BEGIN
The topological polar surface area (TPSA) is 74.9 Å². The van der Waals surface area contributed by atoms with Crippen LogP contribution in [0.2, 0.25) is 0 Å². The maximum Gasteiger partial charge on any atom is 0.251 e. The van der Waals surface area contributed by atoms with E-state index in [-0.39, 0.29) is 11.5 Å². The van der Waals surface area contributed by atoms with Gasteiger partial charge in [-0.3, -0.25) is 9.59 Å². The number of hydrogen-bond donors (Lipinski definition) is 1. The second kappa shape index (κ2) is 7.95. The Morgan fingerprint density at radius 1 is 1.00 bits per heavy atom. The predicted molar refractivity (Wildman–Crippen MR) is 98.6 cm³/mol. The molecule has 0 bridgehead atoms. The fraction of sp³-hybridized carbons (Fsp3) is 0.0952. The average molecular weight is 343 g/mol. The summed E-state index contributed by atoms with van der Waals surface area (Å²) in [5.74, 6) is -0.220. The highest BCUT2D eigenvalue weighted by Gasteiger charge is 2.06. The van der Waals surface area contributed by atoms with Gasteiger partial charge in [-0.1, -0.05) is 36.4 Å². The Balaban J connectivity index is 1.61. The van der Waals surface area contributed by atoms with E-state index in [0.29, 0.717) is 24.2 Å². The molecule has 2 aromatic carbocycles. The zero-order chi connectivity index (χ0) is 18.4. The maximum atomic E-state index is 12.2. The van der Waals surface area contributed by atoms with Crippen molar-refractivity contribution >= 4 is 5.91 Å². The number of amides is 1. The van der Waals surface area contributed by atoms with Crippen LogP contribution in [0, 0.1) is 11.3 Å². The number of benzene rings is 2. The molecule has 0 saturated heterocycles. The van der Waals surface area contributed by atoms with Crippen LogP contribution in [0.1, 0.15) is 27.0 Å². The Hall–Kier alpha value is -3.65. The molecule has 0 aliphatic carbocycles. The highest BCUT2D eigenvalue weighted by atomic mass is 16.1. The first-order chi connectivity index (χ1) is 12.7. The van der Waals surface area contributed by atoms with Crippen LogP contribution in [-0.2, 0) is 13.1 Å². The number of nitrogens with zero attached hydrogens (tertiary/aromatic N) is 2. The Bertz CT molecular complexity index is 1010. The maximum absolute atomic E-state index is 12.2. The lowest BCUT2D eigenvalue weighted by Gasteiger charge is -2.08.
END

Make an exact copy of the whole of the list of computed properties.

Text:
The topological polar surface area (TPSA) is 74.9 Å². The van der Waals surface area contributed by atoms with Crippen LogP contribution in [0.2, 0.25) is 0 Å². The maximum Gasteiger partial charge on any atom is 0.251 e. The van der Waals surface area contributed by atoms with E-state index in [-0.39, 0.29) is 11.5 Å². The van der Waals surface area contributed by atoms with Gasteiger partial charge in [-0.3, -0.25) is 9.59 Å². The number of hydrogen-bond donors (Lipinski definition) is 1. The second kappa shape index (κ2) is 7.95. The Morgan fingerprint density at radius 1 is 1.00 bits per heavy atom. The predicted molar refractivity (Wildman–Crippen MR) is 98.6 cm³/mol. The molecule has 0 bridgehead atoms. The fraction of sp³-hybridized carbons (Fsp3) is 0.0952. The average molecular weight is 343 g/mol. The summed E-state index contributed by atoms with van der Waals surface area (Å²) in [5.74, 6) is -0.220. The highest BCUT2D eigenvalue weighted by Gasteiger charge is 2.06. The van der Waals surface area contributed by atoms with Gasteiger partial charge in [-0.1, -0.05) is 36.4 Å². The Balaban J connectivity index is 1.61. The van der Waals surface area contributed by atoms with E-state index in [0.29, 0.717) is 24.2 Å². The molecule has 2 aromatic carbocycles. The zero-order chi connectivity index (χ0) is 18.4. The maximum atomic E-state index is 12.2. The van der Waals surface area contributed by atoms with Crippen molar-refractivity contribution >= 4 is 5.91 Å². The number of amides is 1. The van der Waals surface area contributed by atoms with Crippen LogP contribution in [0, 0.1) is 11.3 Å². The number of benzene rings is 2. The molecule has 0 saturated heterocycles. The van der Waals surface area contributed by atoms with Crippen LogP contribution in [0.1, 0.15) is 27.0 Å². The Hall–Kier alpha value is -3.65. The molecule has 0 aliphatic carbocycles. The highest BCUT2D eigenvalue weighted by atomic mass is 16.1. The first-order chi connectivity index (χ1) is 12.7. The van der Waals surface area contributed by atoms with Crippen LogP contribution in [-0.2, 0) is 13.1 Å². The number of nitrogens with zero attached hydrogens (tertiary/aromatic N) is 2. The Bertz CT molecular complexity index is 1010. The maximum absolute atomic E-state index is 12.2. The lowest BCUT2D eigenvalue weighted by Gasteiger charge is -2.08.